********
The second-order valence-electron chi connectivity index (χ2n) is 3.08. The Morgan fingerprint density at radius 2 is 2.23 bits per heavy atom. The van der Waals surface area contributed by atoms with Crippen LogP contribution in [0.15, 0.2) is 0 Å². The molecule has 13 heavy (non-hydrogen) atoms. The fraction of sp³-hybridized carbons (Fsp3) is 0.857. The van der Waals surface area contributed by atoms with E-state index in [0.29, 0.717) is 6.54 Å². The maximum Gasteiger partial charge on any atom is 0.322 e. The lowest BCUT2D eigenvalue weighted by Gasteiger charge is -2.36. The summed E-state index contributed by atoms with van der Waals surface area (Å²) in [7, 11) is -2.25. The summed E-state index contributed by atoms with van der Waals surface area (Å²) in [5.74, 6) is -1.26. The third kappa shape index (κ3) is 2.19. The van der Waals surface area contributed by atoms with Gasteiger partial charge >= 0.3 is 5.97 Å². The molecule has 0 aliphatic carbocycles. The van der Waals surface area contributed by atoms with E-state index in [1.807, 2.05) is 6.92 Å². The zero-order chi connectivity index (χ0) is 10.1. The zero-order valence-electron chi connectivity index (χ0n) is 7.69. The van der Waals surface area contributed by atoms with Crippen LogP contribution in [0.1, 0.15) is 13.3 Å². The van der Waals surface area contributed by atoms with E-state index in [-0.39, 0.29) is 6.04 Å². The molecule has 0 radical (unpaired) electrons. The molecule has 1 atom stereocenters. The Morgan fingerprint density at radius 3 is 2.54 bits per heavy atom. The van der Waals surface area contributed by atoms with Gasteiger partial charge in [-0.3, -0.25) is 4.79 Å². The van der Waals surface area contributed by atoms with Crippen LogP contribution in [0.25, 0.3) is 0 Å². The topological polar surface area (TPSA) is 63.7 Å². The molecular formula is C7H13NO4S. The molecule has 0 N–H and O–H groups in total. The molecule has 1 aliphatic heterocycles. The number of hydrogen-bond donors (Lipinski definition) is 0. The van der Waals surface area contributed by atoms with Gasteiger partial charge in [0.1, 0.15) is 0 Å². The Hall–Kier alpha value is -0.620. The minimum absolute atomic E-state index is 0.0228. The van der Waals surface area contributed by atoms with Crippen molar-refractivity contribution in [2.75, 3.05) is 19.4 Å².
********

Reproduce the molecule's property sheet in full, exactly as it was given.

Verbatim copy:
The second-order valence-electron chi connectivity index (χ2n) is 3.08. The Morgan fingerprint density at radius 2 is 2.23 bits per heavy atom. The van der Waals surface area contributed by atoms with Crippen LogP contribution in [0.15, 0.2) is 0 Å². The molecule has 13 heavy (non-hydrogen) atoms. The fraction of sp³-hybridized carbons (Fsp3) is 0.857. The van der Waals surface area contributed by atoms with E-state index in [0.29, 0.717) is 6.54 Å². The maximum Gasteiger partial charge on any atom is 0.322 e. The lowest BCUT2D eigenvalue weighted by Gasteiger charge is -2.36. The summed E-state index contributed by atoms with van der Waals surface area (Å²) in [7, 11) is -2.25. The summed E-state index contributed by atoms with van der Waals surface area (Å²) in [5.74, 6) is -1.26. The third kappa shape index (κ3) is 2.19. The van der Waals surface area contributed by atoms with Gasteiger partial charge >= 0.3 is 5.97 Å². The molecule has 0 aliphatic carbocycles. The van der Waals surface area contributed by atoms with E-state index in [1.807, 2.05) is 6.92 Å². The zero-order chi connectivity index (χ0) is 10.1. The zero-order valence-electron chi connectivity index (χ0n) is 7.69. The van der Waals surface area contributed by atoms with Crippen LogP contribution in [0.1, 0.15) is 13.3 Å². The van der Waals surface area contributed by atoms with E-state index in [-0.39, 0.29) is 6.04 Å². The molecule has 0 radical (unpaired) electrons. The molecule has 1 atom stereocenters. The Morgan fingerprint density at radius 3 is 2.54 bits per heavy atom. The van der Waals surface area contributed by atoms with Gasteiger partial charge in [-0.3, -0.25) is 4.79 Å². The van der Waals surface area contributed by atoms with Crippen LogP contribution in [0.25, 0.3) is 0 Å². The topological polar surface area (TPSA) is 63.7 Å². The molecular formula is C7H13NO4S. The molecule has 0 N–H and O–H groups in total. The molecule has 1 aliphatic heterocycles. The number of hydrogen-bond donors (Lipinski definition) is 0. The van der Waals surface area contributed by atoms with Gasteiger partial charge in [0.1, 0.15) is 0 Å². The Hall–Kier alpha value is -0.620. The minimum absolute atomic E-state index is 0.0228. The van der Waals surface area contributed by atoms with Crippen molar-refractivity contribution in [2.75, 3.05) is 19.4 Å².